A research team based at the University of Ottawa and The Ottawa Hospital has developed a virus that infects and kills cancer cells without harming normal cells, while also sending out signals to prepare nearby uninfected cancer cells for viral attack. Their new study, published in Nature Communications, shows that this novel strategy can shrink tumors and significantly prolong survival in several cancer models in mice.
The strategy relies on extracellular vesicles, tiny particles that pinch off from a cell and fuse with other cells. The research team created a virus that causes infected cells to produce extracellular vesicles filled with a specific RNA that blunts the antiviral defenses of nearby cancer cells. They found that this novel virus can work with other forms of immunotherapy, as well as with small-molecule drugs, to enhance cancer-killing even further.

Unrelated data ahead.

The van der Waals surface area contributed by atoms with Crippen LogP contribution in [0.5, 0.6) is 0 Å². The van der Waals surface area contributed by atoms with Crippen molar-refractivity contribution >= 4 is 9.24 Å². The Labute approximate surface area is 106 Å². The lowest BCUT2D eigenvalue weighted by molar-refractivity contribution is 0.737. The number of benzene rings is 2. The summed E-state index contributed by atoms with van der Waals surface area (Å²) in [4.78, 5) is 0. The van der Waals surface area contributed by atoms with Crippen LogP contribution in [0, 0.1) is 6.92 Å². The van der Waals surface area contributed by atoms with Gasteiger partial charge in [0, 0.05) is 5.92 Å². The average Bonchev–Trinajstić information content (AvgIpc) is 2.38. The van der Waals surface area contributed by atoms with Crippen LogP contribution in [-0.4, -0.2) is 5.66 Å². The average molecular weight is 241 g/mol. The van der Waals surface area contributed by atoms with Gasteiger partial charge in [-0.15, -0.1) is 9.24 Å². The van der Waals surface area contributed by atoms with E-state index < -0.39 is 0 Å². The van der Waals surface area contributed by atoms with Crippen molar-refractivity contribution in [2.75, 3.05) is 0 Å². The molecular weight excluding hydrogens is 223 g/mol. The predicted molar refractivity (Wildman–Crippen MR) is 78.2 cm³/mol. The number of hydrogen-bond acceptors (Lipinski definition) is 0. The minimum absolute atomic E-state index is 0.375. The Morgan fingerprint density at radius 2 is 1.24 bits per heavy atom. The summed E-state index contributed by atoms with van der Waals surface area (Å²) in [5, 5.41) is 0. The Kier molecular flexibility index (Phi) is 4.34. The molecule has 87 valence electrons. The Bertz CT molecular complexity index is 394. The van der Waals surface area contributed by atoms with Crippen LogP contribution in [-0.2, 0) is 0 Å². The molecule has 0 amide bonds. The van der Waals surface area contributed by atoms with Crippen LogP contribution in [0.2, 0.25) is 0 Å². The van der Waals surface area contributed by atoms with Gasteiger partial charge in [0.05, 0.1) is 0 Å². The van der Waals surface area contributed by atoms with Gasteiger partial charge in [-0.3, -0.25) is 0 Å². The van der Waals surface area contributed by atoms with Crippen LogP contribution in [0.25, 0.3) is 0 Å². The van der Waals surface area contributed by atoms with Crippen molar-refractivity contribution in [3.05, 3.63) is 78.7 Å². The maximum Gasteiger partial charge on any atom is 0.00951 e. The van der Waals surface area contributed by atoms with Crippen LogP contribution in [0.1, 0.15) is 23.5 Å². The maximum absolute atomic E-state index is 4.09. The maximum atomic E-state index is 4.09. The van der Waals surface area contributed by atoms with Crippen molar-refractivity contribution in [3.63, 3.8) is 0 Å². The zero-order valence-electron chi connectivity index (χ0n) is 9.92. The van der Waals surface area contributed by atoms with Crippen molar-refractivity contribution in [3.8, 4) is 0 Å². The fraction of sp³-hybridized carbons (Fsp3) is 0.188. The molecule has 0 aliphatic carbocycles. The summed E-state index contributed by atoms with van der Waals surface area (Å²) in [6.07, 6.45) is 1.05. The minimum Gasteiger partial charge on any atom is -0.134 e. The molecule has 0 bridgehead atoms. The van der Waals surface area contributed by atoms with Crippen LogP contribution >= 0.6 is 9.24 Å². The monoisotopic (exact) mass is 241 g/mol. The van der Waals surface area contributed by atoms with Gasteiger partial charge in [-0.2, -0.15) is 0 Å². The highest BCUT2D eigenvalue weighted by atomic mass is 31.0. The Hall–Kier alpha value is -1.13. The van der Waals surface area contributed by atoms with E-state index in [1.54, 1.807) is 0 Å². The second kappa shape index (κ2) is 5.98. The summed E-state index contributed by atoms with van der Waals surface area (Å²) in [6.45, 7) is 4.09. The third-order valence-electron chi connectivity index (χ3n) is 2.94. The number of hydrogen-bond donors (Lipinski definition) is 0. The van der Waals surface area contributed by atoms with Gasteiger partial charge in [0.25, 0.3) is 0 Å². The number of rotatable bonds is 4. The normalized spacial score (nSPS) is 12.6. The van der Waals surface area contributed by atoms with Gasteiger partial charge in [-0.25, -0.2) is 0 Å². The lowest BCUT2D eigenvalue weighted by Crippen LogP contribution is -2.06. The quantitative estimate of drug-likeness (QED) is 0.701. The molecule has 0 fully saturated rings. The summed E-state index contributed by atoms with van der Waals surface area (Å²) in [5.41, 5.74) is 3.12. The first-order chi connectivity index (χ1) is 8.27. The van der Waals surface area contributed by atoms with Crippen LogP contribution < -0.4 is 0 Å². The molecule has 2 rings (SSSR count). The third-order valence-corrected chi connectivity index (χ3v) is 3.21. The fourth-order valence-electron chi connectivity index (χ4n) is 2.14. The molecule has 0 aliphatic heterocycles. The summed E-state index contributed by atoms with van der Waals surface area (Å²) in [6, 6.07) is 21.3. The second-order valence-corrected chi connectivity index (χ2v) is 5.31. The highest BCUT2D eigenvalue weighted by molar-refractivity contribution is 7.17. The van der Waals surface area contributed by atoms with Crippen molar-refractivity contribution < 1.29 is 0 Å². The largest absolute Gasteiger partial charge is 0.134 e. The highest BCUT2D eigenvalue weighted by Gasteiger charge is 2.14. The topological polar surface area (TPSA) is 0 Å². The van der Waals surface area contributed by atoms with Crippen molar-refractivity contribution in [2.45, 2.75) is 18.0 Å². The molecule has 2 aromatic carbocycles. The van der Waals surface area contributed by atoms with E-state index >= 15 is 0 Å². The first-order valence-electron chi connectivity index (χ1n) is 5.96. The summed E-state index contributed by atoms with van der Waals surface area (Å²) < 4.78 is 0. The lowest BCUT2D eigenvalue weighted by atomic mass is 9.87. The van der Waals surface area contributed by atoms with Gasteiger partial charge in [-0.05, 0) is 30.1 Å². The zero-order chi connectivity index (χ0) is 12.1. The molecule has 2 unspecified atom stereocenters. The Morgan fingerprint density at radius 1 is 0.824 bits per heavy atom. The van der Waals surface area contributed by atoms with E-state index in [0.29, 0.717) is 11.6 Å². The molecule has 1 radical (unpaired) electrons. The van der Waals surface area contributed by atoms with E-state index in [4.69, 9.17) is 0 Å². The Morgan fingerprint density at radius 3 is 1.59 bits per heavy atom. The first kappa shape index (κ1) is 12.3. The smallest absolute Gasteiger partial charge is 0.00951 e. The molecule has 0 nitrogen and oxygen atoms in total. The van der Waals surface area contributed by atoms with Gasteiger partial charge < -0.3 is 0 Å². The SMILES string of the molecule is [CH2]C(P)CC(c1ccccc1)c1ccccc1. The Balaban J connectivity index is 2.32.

“Cancer cells are constantly evolving new ways to evade our therapies, so we designed this therapy to target cancer on multiple fronts at the same time,” said senior author Dr. Carolina Ilkow, Assistant Professor in the Faculty of Medicine and Senior Scientist at The Ottawa Hospital. “We believe these observations are transformative for the fields of oncolytic viruses, miRNA therapeutics and exosome-based therapies.”
The researchers note that while many groups are investigating therapies based on RNA and extracellular vesicles, these therapies are much more difficult to manufacture and store than viral therapies. This new viral technology could have a broad impact, as it provides an easy and targeted way to “manufacture” and deliver RNA therapeutics and extracellular vesicles right inside the patient, rather than in a lab.
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